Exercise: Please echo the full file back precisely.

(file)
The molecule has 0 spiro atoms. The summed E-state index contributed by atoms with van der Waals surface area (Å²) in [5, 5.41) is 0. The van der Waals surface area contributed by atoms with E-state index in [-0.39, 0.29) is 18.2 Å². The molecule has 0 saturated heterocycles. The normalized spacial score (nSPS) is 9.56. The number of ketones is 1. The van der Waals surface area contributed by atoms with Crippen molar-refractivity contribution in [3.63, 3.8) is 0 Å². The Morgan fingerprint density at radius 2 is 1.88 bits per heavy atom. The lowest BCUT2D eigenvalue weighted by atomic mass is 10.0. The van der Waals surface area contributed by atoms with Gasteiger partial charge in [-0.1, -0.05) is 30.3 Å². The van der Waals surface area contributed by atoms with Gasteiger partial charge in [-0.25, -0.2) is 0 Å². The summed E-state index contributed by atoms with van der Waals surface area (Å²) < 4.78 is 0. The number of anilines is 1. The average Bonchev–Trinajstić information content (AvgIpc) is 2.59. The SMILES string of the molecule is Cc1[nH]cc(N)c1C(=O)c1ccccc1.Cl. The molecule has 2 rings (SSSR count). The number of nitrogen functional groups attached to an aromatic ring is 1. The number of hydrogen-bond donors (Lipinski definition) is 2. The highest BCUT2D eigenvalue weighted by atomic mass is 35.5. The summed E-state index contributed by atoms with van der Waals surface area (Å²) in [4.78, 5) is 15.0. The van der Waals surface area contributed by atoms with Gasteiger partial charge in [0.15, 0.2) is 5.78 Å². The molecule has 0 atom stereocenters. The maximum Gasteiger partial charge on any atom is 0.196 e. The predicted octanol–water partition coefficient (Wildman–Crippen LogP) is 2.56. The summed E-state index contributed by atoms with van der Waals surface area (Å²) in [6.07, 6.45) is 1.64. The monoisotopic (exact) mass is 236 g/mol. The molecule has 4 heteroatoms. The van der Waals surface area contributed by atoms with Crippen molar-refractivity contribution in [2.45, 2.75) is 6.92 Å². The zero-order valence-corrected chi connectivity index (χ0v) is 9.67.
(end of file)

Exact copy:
The molecule has 0 spiro atoms. The summed E-state index contributed by atoms with van der Waals surface area (Å²) in [5, 5.41) is 0. The van der Waals surface area contributed by atoms with E-state index in [-0.39, 0.29) is 18.2 Å². The molecule has 0 saturated heterocycles. The normalized spacial score (nSPS) is 9.56. The number of ketones is 1. The van der Waals surface area contributed by atoms with Crippen molar-refractivity contribution in [3.63, 3.8) is 0 Å². The Morgan fingerprint density at radius 2 is 1.88 bits per heavy atom. The lowest BCUT2D eigenvalue weighted by atomic mass is 10.0. The van der Waals surface area contributed by atoms with Gasteiger partial charge in [-0.1, -0.05) is 30.3 Å². The van der Waals surface area contributed by atoms with Gasteiger partial charge in [-0.25, -0.2) is 0 Å². The summed E-state index contributed by atoms with van der Waals surface area (Å²) < 4.78 is 0. The number of anilines is 1. The average Bonchev–Trinajstić information content (AvgIpc) is 2.59. The SMILES string of the molecule is Cc1[nH]cc(N)c1C(=O)c1ccccc1.Cl. The molecule has 2 rings (SSSR count). The number of nitrogen functional groups attached to an aromatic ring is 1. The number of hydrogen-bond donors (Lipinski definition) is 2. The highest BCUT2D eigenvalue weighted by atomic mass is 35.5. The summed E-state index contributed by atoms with van der Waals surface area (Å²) in [4.78, 5) is 15.0. The van der Waals surface area contributed by atoms with Gasteiger partial charge in [0.15, 0.2) is 5.78 Å². The molecule has 0 atom stereocenters. The maximum Gasteiger partial charge on any atom is 0.196 e. The predicted octanol–water partition coefficient (Wildman–Crippen LogP) is 2.56. The summed E-state index contributed by atoms with van der Waals surface area (Å²) in [6.07, 6.45) is 1.64. The monoisotopic (exact) mass is 236 g/mol. The molecule has 4 heteroatoms. The van der Waals surface area contributed by atoms with Crippen molar-refractivity contribution in [2.45, 2.75) is 6.92 Å². The zero-order valence-corrected chi connectivity index (χ0v) is 9.67.